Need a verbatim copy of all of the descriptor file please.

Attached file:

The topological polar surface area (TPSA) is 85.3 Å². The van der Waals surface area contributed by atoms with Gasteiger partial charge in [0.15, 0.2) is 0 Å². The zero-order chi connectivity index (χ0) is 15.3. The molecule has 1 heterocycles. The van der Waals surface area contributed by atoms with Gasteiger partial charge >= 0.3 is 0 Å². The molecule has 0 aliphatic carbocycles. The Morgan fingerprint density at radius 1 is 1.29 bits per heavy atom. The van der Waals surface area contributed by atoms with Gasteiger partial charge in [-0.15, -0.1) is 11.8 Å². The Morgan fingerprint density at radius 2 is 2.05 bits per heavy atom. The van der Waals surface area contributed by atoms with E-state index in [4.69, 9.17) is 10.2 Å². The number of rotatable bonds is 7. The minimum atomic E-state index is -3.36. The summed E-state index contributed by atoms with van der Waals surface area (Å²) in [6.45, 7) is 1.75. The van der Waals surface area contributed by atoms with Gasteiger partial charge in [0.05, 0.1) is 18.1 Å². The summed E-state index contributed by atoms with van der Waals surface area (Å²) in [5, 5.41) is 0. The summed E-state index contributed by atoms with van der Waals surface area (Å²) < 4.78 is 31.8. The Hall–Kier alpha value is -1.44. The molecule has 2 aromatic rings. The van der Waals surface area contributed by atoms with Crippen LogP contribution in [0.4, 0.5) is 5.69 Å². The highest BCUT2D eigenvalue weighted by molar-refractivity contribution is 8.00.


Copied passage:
The topological polar surface area (TPSA) is 85.3 Å². The van der Waals surface area contributed by atoms with Gasteiger partial charge in [0.15, 0.2) is 0 Å². The zero-order chi connectivity index (χ0) is 15.3. The molecule has 1 heterocycles. The van der Waals surface area contributed by atoms with Gasteiger partial charge >= 0.3 is 0 Å². The molecule has 0 aliphatic carbocycles. The Morgan fingerprint density at radius 1 is 1.29 bits per heavy atom. The van der Waals surface area contributed by atoms with Gasteiger partial charge in [-0.15, -0.1) is 11.8 Å². The Morgan fingerprint density at radius 2 is 2.05 bits per heavy atom. The van der Waals surface area contributed by atoms with E-state index in [4.69, 9.17) is 10.2 Å². The number of rotatable bonds is 7. The minimum atomic E-state index is -3.36. The summed E-state index contributed by atoms with van der Waals surface area (Å²) in [6.45, 7) is 1.75. The van der Waals surface area contributed by atoms with Gasteiger partial charge in [0.05, 0.1) is 18.1 Å². The summed E-state index contributed by atoms with van der Waals surface area (Å²) in [5, 5.41) is 0. The summed E-state index contributed by atoms with van der Waals surface area (Å²) < 4.78 is 31.8. The Hall–Kier alpha value is -1.44. The molecule has 2 aromatic rings. The van der Waals surface area contributed by atoms with Crippen LogP contribution in [0.4, 0.5) is 5.69 Å². The highest BCUT2D eigenvalue weighted by molar-refractivity contribution is 8.00.